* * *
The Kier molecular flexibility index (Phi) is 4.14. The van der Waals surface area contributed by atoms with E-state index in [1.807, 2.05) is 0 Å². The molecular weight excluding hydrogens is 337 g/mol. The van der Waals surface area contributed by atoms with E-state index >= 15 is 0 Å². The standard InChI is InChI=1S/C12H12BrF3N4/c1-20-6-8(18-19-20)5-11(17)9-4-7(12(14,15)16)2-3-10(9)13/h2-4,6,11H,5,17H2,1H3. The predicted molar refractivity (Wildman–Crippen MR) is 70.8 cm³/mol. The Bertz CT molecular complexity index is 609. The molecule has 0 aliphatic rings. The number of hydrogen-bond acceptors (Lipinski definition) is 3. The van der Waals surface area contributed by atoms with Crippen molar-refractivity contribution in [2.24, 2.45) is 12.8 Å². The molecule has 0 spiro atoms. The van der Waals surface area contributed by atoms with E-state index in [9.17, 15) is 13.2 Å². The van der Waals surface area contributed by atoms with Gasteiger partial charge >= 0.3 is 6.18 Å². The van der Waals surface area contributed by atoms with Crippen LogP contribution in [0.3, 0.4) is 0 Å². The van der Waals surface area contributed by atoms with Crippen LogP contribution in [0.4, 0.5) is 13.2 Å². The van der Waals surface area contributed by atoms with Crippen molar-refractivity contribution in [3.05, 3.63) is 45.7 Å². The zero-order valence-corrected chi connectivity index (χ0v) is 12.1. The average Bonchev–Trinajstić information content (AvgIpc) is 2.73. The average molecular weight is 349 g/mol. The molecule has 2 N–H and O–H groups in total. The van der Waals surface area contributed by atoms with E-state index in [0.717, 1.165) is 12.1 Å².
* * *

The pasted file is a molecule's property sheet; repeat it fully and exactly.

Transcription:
The Kier molecular flexibility index (Phi) is 4.14. The van der Waals surface area contributed by atoms with E-state index in [1.807, 2.05) is 0 Å². The molecular weight excluding hydrogens is 337 g/mol. The van der Waals surface area contributed by atoms with E-state index >= 15 is 0 Å². The standard InChI is InChI=1S/C12H12BrF3N4/c1-20-6-8(18-19-20)5-11(17)9-4-7(12(14,15)16)2-3-10(9)13/h2-4,6,11H,5,17H2,1H3. The predicted molar refractivity (Wildman–Crippen MR) is 70.8 cm³/mol. The Bertz CT molecular complexity index is 609. The molecule has 0 aliphatic rings. The number of hydrogen-bond acceptors (Lipinski definition) is 3. The van der Waals surface area contributed by atoms with Crippen molar-refractivity contribution in [2.24, 2.45) is 12.8 Å². The molecule has 0 spiro atoms. The van der Waals surface area contributed by atoms with E-state index in [9.17, 15) is 13.2 Å². The van der Waals surface area contributed by atoms with Gasteiger partial charge >= 0.3 is 6.18 Å². The van der Waals surface area contributed by atoms with Crippen LogP contribution in [0.3, 0.4) is 0 Å². The van der Waals surface area contributed by atoms with Crippen LogP contribution in [0.4, 0.5) is 13.2 Å². The van der Waals surface area contributed by atoms with Crippen molar-refractivity contribution in [3.05, 3.63) is 45.7 Å². The zero-order valence-corrected chi connectivity index (χ0v) is 12.1. The average Bonchev–Trinajstić information content (AvgIpc) is 2.73. The average molecular weight is 349 g/mol. The molecule has 2 N–H and O–H groups in total. The van der Waals surface area contributed by atoms with E-state index in [0.717, 1.165) is 12.1 Å².